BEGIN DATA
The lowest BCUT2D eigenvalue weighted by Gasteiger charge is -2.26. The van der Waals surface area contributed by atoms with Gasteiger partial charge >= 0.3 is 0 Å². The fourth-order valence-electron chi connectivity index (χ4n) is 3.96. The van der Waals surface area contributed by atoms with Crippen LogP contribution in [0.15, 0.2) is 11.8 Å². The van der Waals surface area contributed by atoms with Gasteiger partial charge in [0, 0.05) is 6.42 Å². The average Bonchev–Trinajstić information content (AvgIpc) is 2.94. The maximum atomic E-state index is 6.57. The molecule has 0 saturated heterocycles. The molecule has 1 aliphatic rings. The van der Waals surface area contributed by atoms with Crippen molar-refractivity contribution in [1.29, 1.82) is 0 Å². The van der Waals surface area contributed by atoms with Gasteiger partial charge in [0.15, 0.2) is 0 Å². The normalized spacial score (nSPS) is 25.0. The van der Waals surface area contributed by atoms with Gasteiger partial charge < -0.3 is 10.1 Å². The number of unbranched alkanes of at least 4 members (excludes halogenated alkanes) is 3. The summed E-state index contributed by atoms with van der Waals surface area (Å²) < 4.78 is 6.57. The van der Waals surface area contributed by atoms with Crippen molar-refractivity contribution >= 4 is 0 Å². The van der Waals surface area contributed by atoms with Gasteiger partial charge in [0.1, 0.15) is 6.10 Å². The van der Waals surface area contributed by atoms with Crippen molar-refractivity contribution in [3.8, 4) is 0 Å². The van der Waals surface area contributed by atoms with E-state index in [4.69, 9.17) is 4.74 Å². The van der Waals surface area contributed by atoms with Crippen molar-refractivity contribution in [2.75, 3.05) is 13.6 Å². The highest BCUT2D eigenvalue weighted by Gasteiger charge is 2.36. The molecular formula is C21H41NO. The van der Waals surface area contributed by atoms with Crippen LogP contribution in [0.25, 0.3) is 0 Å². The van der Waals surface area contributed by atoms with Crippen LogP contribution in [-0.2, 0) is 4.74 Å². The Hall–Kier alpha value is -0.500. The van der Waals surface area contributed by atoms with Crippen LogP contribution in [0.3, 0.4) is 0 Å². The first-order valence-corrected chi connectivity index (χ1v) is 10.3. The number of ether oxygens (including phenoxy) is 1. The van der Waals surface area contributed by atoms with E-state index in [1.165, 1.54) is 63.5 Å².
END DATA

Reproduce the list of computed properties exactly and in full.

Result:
The lowest BCUT2D eigenvalue weighted by Gasteiger charge is -2.26. The van der Waals surface area contributed by atoms with Gasteiger partial charge >= 0.3 is 0 Å². The fourth-order valence-electron chi connectivity index (χ4n) is 3.96. The van der Waals surface area contributed by atoms with Crippen LogP contribution in [0.15, 0.2) is 11.8 Å². The van der Waals surface area contributed by atoms with Gasteiger partial charge in [0, 0.05) is 6.42 Å². The average Bonchev–Trinajstić information content (AvgIpc) is 2.94. The maximum atomic E-state index is 6.57. The molecule has 0 saturated heterocycles. The molecule has 1 aliphatic rings. The van der Waals surface area contributed by atoms with Crippen molar-refractivity contribution in [1.29, 1.82) is 0 Å². The van der Waals surface area contributed by atoms with Gasteiger partial charge in [0.15, 0.2) is 0 Å². The normalized spacial score (nSPS) is 25.0. The van der Waals surface area contributed by atoms with Gasteiger partial charge < -0.3 is 10.1 Å². The number of unbranched alkanes of at least 4 members (excludes halogenated alkanes) is 3. The summed E-state index contributed by atoms with van der Waals surface area (Å²) < 4.78 is 6.57. The van der Waals surface area contributed by atoms with Crippen molar-refractivity contribution >= 4 is 0 Å². The van der Waals surface area contributed by atoms with Gasteiger partial charge in [0.1, 0.15) is 6.10 Å². The van der Waals surface area contributed by atoms with Crippen molar-refractivity contribution in [3.8, 4) is 0 Å². The van der Waals surface area contributed by atoms with E-state index in [4.69, 9.17) is 4.74 Å². The van der Waals surface area contributed by atoms with Crippen molar-refractivity contribution in [2.75, 3.05) is 13.6 Å². The highest BCUT2D eigenvalue weighted by Gasteiger charge is 2.36. The molecular formula is C21H41NO. The van der Waals surface area contributed by atoms with Crippen LogP contribution in [0.25, 0.3) is 0 Å². The van der Waals surface area contributed by atoms with Crippen LogP contribution in [-0.2, 0) is 4.74 Å². The Hall–Kier alpha value is -0.500. The van der Waals surface area contributed by atoms with Crippen LogP contribution in [0.3, 0.4) is 0 Å². The first-order valence-corrected chi connectivity index (χ1v) is 10.3. The number of ether oxygens (including phenoxy) is 1. The van der Waals surface area contributed by atoms with E-state index in [1.165, 1.54) is 63.5 Å².